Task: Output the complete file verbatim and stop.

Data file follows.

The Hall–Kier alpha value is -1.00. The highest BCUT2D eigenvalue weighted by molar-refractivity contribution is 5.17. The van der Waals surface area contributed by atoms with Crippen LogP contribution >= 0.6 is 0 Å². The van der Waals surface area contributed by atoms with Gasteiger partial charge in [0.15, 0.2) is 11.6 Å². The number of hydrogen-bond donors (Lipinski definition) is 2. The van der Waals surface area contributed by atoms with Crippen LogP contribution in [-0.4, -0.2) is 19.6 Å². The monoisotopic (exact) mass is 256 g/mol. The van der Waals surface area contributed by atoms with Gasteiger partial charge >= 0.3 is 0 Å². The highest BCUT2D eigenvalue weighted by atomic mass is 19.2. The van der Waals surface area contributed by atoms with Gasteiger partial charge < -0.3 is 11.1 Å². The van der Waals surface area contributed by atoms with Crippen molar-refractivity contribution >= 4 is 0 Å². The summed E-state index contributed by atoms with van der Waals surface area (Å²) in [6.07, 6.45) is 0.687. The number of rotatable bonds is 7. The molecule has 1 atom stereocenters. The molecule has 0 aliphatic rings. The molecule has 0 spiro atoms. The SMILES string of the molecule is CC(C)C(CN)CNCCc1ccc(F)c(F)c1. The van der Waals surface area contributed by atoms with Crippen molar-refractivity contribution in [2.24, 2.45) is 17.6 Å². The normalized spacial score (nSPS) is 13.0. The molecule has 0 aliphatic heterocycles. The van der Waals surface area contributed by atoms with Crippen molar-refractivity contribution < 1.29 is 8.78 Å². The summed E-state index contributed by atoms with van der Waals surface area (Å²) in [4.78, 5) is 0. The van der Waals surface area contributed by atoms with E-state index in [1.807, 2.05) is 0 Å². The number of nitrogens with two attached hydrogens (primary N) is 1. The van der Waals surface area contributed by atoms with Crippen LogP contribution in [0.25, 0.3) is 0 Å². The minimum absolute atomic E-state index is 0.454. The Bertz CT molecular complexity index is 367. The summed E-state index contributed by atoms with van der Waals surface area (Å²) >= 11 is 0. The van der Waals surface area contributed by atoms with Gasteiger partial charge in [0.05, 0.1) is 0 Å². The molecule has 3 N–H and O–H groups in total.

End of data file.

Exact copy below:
The Hall–Kier alpha value is -1.00. The highest BCUT2D eigenvalue weighted by molar-refractivity contribution is 5.17. The van der Waals surface area contributed by atoms with Crippen LogP contribution >= 0.6 is 0 Å². The van der Waals surface area contributed by atoms with Gasteiger partial charge in [0.15, 0.2) is 11.6 Å². The number of hydrogen-bond donors (Lipinski definition) is 2. The van der Waals surface area contributed by atoms with Crippen LogP contribution in [-0.4, -0.2) is 19.6 Å². The monoisotopic (exact) mass is 256 g/mol. The van der Waals surface area contributed by atoms with Gasteiger partial charge >= 0.3 is 0 Å². The highest BCUT2D eigenvalue weighted by atomic mass is 19.2. The van der Waals surface area contributed by atoms with Gasteiger partial charge < -0.3 is 11.1 Å². The van der Waals surface area contributed by atoms with Crippen molar-refractivity contribution >= 4 is 0 Å². The summed E-state index contributed by atoms with van der Waals surface area (Å²) in [6.07, 6.45) is 0.687. The number of rotatable bonds is 7. The molecule has 1 atom stereocenters. The molecule has 0 aliphatic rings. The molecule has 0 spiro atoms. The SMILES string of the molecule is CC(C)C(CN)CNCCc1ccc(F)c(F)c1. The van der Waals surface area contributed by atoms with Crippen molar-refractivity contribution in [2.24, 2.45) is 17.6 Å². The normalized spacial score (nSPS) is 13.0. The molecule has 0 aliphatic heterocycles. The van der Waals surface area contributed by atoms with Crippen molar-refractivity contribution < 1.29 is 8.78 Å². The summed E-state index contributed by atoms with van der Waals surface area (Å²) in [4.78, 5) is 0. The van der Waals surface area contributed by atoms with E-state index in [1.807, 2.05) is 0 Å². The number of nitrogens with two attached hydrogens (primary N) is 1. The van der Waals surface area contributed by atoms with Crippen LogP contribution in [0.25, 0.3) is 0 Å². The minimum absolute atomic E-state index is 0.454. The Bertz CT molecular complexity index is 367. The summed E-state index contributed by atoms with van der Waals surface area (Å²) >= 11 is 0. The van der Waals surface area contributed by atoms with Gasteiger partial charge in [0.05, 0.1) is 0 Å². The molecule has 3 N–H and O–H groups in total.